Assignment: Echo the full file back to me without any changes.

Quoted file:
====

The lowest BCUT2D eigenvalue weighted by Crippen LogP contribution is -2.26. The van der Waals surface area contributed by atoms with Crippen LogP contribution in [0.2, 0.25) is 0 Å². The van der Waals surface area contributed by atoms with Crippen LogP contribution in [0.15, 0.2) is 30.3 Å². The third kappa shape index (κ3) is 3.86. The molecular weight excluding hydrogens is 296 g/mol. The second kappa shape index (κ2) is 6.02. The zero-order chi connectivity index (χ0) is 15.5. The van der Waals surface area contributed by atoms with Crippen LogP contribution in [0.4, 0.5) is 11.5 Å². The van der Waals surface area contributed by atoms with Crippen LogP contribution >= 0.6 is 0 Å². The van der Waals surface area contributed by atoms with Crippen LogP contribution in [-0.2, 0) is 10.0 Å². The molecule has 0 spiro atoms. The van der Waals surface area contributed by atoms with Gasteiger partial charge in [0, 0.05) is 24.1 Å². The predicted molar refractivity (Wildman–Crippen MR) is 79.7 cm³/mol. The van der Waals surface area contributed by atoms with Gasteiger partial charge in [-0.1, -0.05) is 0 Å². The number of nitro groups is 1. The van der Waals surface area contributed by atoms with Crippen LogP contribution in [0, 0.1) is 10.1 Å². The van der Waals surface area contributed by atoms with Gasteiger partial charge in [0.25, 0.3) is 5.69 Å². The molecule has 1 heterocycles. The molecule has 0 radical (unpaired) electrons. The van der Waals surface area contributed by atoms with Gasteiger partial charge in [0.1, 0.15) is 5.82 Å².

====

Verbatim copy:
The lowest BCUT2D eigenvalue weighted by Crippen LogP contribution is -2.26. The van der Waals surface area contributed by atoms with Crippen LogP contribution in [0.2, 0.25) is 0 Å². The van der Waals surface area contributed by atoms with Crippen LogP contribution in [0.15, 0.2) is 30.3 Å². The third kappa shape index (κ3) is 3.86. The molecular weight excluding hydrogens is 296 g/mol. The second kappa shape index (κ2) is 6.02. The zero-order chi connectivity index (χ0) is 15.5. The van der Waals surface area contributed by atoms with Crippen LogP contribution in [0.4, 0.5) is 11.5 Å². The van der Waals surface area contributed by atoms with Crippen LogP contribution >= 0.6 is 0 Å². The van der Waals surface area contributed by atoms with Crippen LogP contribution in [-0.2, 0) is 10.0 Å². The molecule has 0 spiro atoms. The van der Waals surface area contributed by atoms with Gasteiger partial charge in [0, 0.05) is 24.1 Å². The predicted molar refractivity (Wildman–Crippen MR) is 79.7 cm³/mol. The van der Waals surface area contributed by atoms with Gasteiger partial charge in [-0.1, -0.05) is 0 Å². The number of nitro groups is 1. The van der Waals surface area contributed by atoms with Crippen LogP contribution in [0, 0.1) is 10.1 Å². The van der Waals surface area contributed by atoms with Gasteiger partial charge in [0.25, 0.3) is 5.69 Å². The molecule has 1 heterocycles. The molecule has 0 radical (unpaired) electrons. The van der Waals surface area contributed by atoms with Gasteiger partial charge in [0.1, 0.15) is 5.82 Å².